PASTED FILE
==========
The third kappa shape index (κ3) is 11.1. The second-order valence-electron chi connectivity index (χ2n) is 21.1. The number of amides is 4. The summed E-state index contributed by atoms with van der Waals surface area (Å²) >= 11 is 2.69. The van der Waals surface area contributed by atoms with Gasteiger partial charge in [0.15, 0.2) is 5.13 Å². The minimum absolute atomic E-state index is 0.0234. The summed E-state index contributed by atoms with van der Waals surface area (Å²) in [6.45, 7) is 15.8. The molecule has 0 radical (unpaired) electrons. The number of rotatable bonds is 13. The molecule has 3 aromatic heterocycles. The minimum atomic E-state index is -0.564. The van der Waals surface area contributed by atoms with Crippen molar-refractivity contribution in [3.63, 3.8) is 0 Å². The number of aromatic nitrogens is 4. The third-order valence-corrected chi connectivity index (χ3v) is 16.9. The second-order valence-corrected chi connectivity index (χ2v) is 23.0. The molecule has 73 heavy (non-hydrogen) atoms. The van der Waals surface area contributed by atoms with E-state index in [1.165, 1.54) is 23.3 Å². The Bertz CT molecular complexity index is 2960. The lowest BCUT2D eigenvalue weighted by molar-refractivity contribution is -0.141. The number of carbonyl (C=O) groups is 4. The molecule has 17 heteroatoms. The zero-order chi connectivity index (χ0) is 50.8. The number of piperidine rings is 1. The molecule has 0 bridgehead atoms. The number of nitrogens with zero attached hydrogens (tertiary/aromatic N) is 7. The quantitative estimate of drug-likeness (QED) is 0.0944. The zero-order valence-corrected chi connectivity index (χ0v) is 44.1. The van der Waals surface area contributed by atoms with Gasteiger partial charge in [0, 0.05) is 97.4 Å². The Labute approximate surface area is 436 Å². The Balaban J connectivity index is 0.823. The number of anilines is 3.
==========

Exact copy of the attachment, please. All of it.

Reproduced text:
The third kappa shape index (κ3) is 11.1. The second-order valence-electron chi connectivity index (χ2n) is 21.1. The number of amides is 4. The summed E-state index contributed by atoms with van der Waals surface area (Å²) >= 11 is 2.69. The van der Waals surface area contributed by atoms with Gasteiger partial charge in [0.15, 0.2) is 5.13 Å². The minimum absolute atomic E-state index is 0.0234. The summed E-state index contributed by atoms with van der Waals surface area (Å²) in [6.45, 7) is 15.8. The molecule has 0 radical (unpaired) electrons. The number of rotatable bonds is 13. The molecule has 3 aromatic heterocycles. The minimum atomic E-state index is -0.564. The van der Waals surface area contributed by atoms with Crippen molar-refractivity contribution in [3.63, 3.8) is 0 Å². The number of aromatic nitrogens is 4. The third-order valence-corrected chi connectivity index (χ3v) is 16.9. The second-order valence-corrected chi connectivity index (χ2v) is 23.0. The molecule has 73 heavy (non-hydrogen) atoms. The van der Waals surface area contributed by atoms with E-state index in [1.165, 1.54) is 23.3 Å². The Bertz CT molecular complexity index is 2960. The lowest BCUT2D eigenvalue weighted by molar-refractivity contribution is -0.141. The number of carbonyl (C=O) groups is 4. The molecule has 17 heteroatoms. The zero-order chi connectivity index (χ0) is 50.8. The number of piperidine rings is 1. The molecule has 0 bridgehead atoms. The number of nitrogens with zero attached hydrogens (tertiary/aromatic N) is 7. The quantitative estimate of drug-likeness (QED) is 0.0944. The zero-order valence-corrected chi connectivity index (χ0v) is 44.1. The van der Waals surface area contributed by atoms with Gasteiger partial charge in [0, 0.05) is 97.4 Å². The Labute approximate surface area is 436 Å². The Balaban J connectivity index is 0.823. The number of anilines is 3.